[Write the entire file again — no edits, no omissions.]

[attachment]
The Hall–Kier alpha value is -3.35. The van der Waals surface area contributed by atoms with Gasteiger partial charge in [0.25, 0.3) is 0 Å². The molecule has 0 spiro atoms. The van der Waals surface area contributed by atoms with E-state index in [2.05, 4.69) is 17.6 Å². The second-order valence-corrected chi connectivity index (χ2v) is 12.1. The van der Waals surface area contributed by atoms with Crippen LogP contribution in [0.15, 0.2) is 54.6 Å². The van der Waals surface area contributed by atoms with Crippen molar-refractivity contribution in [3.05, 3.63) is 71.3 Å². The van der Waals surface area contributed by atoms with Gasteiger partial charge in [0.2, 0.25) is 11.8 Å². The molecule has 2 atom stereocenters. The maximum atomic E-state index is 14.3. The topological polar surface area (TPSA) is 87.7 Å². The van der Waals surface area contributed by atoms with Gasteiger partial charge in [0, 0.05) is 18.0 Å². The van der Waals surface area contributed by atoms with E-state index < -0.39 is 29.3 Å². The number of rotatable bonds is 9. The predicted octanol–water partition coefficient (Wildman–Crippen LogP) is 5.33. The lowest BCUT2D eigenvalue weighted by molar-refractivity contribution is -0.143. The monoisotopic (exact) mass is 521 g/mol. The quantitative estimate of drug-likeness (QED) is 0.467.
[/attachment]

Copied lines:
The Hall–Kier alpha value is -3.35. The van der Waals surface area contributed by atoms with Gasteiger partial charge in [0.25, 0.3) is 0 Å². The molecule has 0 spiro atoms. The van der Waals surface area contributed by atoms with E-state index in [2.05, 4.69) is 17.6 Å². The second-order valence-corrected chi connectivity index (χ2v) is 12.1. The van der Waals surface area contributed by atoms with Crippen LogP contribution in [0.15, 0.2) is 54.6 Å². The van der Waals surface area contributed by atoms with Crippen molar-refractivity contribution in [3.05, 3.63) is 71.3 Å². The van der Waals surface area contributed by atoms with Gasteiger partial charge in [0.2, 0.25) is 11.8 Å². The molecule has 2 atom stereocenters. The maximum atomic E-state index is 14.3. The topological polar surface area (TPSA) is 87.7 Å². The van der Waals surface area contributed by atoms with Gasteiger partial charge in [0, 0.05) is 18.0 Å². The van der Waals surface area contributed by atoms with E-state index < -0.39 is 29.3 Å². The number of rotatable bonds is 9. The predicted octanol–water partition coefficient (Wildman–Crippen LogP) is 5.33. The lowest BCUT2D eigenvalue weighted by molar-refractivity contribution is -0.143. The monoisotopic (exact) mass is 521 g/mol. The quantitative estimate of drug-likeness (QED) is 0.467.